This ampacity chart shows the allowable ampacity for copper conductors with temperature ratings of 60°C, 75°C, and 90°C.
|18||not specified||not specified||14|
|16||not specified||not specified||18|
*Listed values are allowable ampacities of insulated conductors rated up to and including 200 volts, no more than 3 current-carrying conductors in a raceway, based on ambient temperature of 30 degrees C (87 degrees F).
**We recommend that ampacity values be derated to 80% of listed values for continuous loads.
***Values are from the National Electric Code 2014 Edition, Table 310.15. Also see Section 240.4(D).
What is ampacity?
Ampacity is the maximum amount of current that a conductor can carry without degrading.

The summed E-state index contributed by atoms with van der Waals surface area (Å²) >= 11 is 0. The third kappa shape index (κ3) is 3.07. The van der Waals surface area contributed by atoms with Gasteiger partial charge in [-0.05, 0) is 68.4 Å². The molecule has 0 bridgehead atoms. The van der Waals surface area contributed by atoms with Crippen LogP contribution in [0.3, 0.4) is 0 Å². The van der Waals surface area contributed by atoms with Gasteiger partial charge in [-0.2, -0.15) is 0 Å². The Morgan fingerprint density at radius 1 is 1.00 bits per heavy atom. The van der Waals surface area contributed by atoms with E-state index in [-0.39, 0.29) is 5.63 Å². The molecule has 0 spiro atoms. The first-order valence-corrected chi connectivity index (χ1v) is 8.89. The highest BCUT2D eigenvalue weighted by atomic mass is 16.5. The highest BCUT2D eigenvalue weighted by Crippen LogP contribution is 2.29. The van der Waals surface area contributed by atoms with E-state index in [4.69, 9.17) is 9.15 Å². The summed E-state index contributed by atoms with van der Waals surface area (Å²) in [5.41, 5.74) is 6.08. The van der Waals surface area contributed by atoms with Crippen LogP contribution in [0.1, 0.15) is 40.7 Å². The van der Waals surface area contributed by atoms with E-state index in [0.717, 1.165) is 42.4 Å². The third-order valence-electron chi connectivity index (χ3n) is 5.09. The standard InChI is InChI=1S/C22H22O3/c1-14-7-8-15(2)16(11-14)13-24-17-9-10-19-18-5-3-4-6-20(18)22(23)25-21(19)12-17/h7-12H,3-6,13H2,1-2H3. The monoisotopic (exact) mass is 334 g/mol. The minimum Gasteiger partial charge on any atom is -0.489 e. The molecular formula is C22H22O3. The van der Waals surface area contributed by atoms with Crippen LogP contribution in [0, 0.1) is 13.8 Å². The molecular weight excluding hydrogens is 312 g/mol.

What does this mean for your solar installation?
Use the ampacity chart above to make sure that you are not running more amps through a wire than it can carry safely. If you find that the number of amps running through your wire exceeds the number on the chart, you may want to consider switching to a thicker wire.
What will happen if the number of amps running through a wire exceeds its ampacity?
The wire may deteriorate and cause an electrical fire.
What other factors affect ampacity?
Ambient temperature and the number of other current-carrying wires that are bundled together may derate a wire’s ampacity. What does mean for your installation? Let’s say you plan to run 6 wires in the same raceway. If you planned on using AWG 8 for all of those wires, you may want to consider using something thicker, like AWG 6.
According to the NEC 2014, 4-6 conductors in a single raceway should have their listed ampacities derated to 80%; 7-9 conductors derated to 70%; 10-20 conductors derated to 50%.